Bulls

Bulls anxious to turn tables on Sixers

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Bulls anxious to turn tables on Sixers

PHILADELPHIA It would be a stretch to call Sundays game a grudge match, but lets just say the Bulls didnt take their 16-point defeat at the hands of the 76ers last month lightly. The good news is they believe they know how to remedy what went wrong.

Play a lot tougher. Theyre good. They beat us up pretty good last time we played them here. Just got to make the adjustment, where we know its going to be a hard-fought game and come out prepared, Derrick Rose said, prior to the teams Sunday-morning shootaround at the Wells Fargo Center. Our effort. They beat us to every loose ball, out-rebounded us, transition couldnt stop them in transition, just getting back and it was hard to look at that tape.

Come out more prepared. Theyre a good team. I think were kind of mad at the way that they smacked us last time, at their place. Its definitely going to be a fun game, he continued. I think being locked in all 48 minutes. Theyre a good team. I thought the first half, we played decent over there, kind of lost focus a little bit in the second half and they made their run. Weve got to stop that. Weve got to go in focused. Were playing a very good team, good team at home, but were pretty confident with the last three games that weve played and having everyone back, so were looking forward to going out there and having a good game.

Rip Hamilton, who missed the February loss, chimed in from an observers viewpoint: They beat us to every loose ball, they came out with a lot of energy. It was game that we wanted to get that they won, so tonight we want to be prepared to hit first.

Bulls head coach Tom Thibodeau diagnosed his teams issues in the blowout defeat, in which he sat his starters throughout the entire fourth quarter, from a strategic standpoint.

They were really soft in the pick-and-roll. They were forcing weak. We turned the ball over. That was our big problem, he said. Theyre athletic and quick, and if you turn the ball over, you put them in the open floor and thats where they do their damage. The thing thats different about them is they have a number of guys who can go off the dribble. Iguodala can handle the ball a lot, Holiday handles the ball, Lou Williams comes in great pick-and-roll player Turner can handle the ball and then, Thaddeus Young, hes a matchup problem because of his quickness at the four.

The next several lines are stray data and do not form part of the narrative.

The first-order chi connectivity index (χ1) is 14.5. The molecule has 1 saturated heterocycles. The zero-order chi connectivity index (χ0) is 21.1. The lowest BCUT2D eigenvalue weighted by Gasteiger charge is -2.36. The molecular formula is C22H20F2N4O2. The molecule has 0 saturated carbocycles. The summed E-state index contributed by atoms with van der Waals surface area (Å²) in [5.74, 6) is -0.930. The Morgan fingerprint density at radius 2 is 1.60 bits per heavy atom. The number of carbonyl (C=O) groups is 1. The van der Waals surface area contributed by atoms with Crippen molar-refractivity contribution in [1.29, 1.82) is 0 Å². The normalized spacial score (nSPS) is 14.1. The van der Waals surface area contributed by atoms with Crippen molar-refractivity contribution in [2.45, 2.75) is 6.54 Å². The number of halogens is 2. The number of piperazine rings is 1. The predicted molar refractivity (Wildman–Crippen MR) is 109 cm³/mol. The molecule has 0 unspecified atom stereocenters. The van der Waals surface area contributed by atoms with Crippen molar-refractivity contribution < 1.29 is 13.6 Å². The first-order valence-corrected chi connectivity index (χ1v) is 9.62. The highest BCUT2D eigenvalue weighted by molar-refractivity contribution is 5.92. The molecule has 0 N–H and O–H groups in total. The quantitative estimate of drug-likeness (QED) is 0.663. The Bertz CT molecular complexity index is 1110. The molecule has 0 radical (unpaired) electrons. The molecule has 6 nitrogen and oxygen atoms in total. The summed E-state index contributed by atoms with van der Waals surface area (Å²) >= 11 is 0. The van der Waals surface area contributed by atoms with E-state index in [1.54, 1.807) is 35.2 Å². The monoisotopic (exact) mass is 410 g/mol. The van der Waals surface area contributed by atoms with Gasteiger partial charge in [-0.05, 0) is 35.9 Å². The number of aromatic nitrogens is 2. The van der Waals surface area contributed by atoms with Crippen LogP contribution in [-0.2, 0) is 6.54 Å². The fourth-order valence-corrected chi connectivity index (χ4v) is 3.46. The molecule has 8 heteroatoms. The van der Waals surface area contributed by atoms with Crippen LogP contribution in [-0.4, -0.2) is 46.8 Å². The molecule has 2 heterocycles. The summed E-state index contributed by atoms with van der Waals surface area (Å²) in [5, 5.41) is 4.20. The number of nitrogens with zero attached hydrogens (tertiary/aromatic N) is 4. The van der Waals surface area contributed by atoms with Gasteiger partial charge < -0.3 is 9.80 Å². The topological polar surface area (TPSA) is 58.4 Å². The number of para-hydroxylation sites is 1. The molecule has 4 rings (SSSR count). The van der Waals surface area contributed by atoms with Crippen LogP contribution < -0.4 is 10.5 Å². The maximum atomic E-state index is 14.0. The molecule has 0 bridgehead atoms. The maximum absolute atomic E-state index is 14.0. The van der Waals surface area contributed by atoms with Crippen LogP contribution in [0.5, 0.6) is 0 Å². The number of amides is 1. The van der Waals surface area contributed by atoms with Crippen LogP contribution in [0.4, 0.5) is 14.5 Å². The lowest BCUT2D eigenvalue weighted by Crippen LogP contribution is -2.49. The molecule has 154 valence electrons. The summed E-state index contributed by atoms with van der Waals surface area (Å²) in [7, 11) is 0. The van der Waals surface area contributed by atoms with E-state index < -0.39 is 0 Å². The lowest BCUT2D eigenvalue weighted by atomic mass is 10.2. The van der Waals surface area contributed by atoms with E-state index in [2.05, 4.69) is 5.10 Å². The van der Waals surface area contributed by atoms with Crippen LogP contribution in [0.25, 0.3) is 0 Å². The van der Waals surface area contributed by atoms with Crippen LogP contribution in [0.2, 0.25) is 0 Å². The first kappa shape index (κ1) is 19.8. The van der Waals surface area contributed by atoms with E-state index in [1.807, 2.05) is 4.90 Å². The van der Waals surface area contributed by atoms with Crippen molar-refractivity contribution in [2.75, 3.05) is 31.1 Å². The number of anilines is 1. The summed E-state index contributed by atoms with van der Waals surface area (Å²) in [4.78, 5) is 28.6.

Thibodeau lauded the Sixers unselfishness on offense, citing it as a key to their success this season, in which they lead the Atlantic Division, ahead of more ballyhooed squads, such as Boston and New York.

They play for each other. I think thats the important thing. Play to win, make the extra pass, hit the open man, so I think you start off with that in mind. It starts off with your primary scorers. I think they have the responsibility of making the right play, so when theyre one-on-one and have the opportunities to score, they look to do so, but when the second defender comes, they have the responsibility to make the right play, hit the open man, said Thibodeau. The hard thing is being committed as a team to share the ball and I think if you have the right guys, theyll do that and I think if you look at the good teams in this league, to advance and to play well, I think you have to do that, so if one guys holding on to the ball, it makes it easy on the defense.

Steve Kerr, Gregg Popovich, Anquan Boldin offer solutions to US racial inequity

Steve Kerr, Gregg Popovich, Anquan Boldin offer solutions to US racial inequity

Steve Kerr joined Gregg Popovich, Anquan Boldin, Demario Davis and Andrew McCutchen to co-author an op-ed offering concrete solutions to address some of the problems raised by protesters across the country.

To achieve a more equitable justice system for people of color, the op-ed says police need to be held accountable for their actions.

“When these killings occur, we tweet, we write letters, we make videos demanding accountability,” Kerr et al. said. “We protest and we vow to change hearts and minds so that our young men can run through the streets without fear.

“And soon after, we see another officer kill a black person, usually a man, and usually without consequence. Where, we wonder, is the ‘accountability’ allegedly so important when it comes to arresting, prosecuting and incarcerating young people of color?”

The problem, Kerr et al. say, is that police supervisors simply don’t have the power to take away a bad officer’s badge.